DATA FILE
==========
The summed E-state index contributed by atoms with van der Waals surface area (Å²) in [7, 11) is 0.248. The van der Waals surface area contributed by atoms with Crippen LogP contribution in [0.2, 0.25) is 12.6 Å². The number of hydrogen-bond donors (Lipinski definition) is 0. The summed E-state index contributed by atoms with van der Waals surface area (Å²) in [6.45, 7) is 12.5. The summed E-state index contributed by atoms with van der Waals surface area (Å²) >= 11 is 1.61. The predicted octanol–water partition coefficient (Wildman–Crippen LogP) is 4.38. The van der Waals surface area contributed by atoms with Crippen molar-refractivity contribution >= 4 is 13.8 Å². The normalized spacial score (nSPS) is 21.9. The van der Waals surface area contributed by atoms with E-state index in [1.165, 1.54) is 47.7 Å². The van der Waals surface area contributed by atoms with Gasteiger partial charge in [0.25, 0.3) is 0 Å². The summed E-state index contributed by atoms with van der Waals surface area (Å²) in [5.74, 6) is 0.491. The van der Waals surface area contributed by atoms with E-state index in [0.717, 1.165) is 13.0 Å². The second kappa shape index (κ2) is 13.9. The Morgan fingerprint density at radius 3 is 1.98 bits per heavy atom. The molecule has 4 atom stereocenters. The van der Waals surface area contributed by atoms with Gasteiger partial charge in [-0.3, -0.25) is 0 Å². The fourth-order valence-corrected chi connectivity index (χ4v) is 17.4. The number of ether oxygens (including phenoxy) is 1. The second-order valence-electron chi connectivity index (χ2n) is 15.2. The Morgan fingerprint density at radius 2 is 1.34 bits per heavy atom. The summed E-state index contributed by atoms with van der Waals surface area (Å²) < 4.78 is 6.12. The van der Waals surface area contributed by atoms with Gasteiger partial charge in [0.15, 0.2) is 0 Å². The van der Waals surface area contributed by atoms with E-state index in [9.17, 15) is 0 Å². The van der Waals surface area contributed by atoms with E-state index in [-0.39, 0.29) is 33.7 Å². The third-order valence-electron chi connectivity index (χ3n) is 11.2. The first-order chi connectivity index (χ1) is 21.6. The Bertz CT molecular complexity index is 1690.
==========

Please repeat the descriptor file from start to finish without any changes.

The summed E-state index contributed by atoms with van der Waals surface area (Å²) in [7, 11) is 0.248. The van der Waals surface area contributed by atoms with Crippen LogP contribution in [0.2, 0.25) is 12.6 Å². The number of hydrogen-bond donors (Lipinski definition) is 0. The summed E-state index contributed by atoms with van der Waals surface area (Å²) in [6.45, 7) is 12.5. The summed E-state index contributed by atoms with van der Waals surface area (Å²) >= 11 is 1.61. The predicted octanol–water partition coefficient (Wildman–Crippen LogP) is 4.38. The van der Waals surface area contributed by atoms with Crippen molar-refractivity contribution >= 4 is 13.8 Å². The normalized spacial score (nSPS) is 21.9. The van der Waals surface area contributed by atoms with E-state index in [1.165, 1.54) is 47.7 Å². The van der Waals surface area contributed by atoms with Gasteiger partial charge in [0.25, 0.3) is 0 Å². The summed E-state index contributed by atoms with van der Waals surface area (Å²) in [5.74, 6) is 0.491. The van der Waals surface area contributed by atoms with E-state index in [0.717, 1.165) is 13.0 Å². The second kappa shape index (κ2) is 13.9. The Morgan fingerprint density at radius 3 is 1.98 bits per heavy atom. The molecule has 4 atom stereocenters. The van der Waals surface area contributed by atoms with Gasteiger partial charge in [-0.3, -0.25) is 0 Å². The fourth-order valence-corrected chi connectivity index (χ4v) is 17.4. The number of ether oxygens (including phenoxy) is 1. The second-order valence-electron chi connectivity index (χ2n) is 15.2. The Morgan fingerprint density at radius 2 is 1.34 bits per heavy atom. The summed E-state index contributed by atoms with van der Waals surface area (Å²) < 4.78 is 6.12. The van der Waals surface area contributed by atoms with Gasteiger partial charge in [0.15, 0.2) is 0 Å². The van der Waals surface area contributed by atoms with E-state index in [9.17, 15) is 0 Å². The van der Waals surface area contributed by atoms with E-state index in [-0.39, 0.29) is 33.7 Å². The third-order valence-electron chi connectivity index (χ3n) is 11.2. The first-order chi connectivity index (χ1) is 21.6. The Bertz CT molecular complexity index is 1690.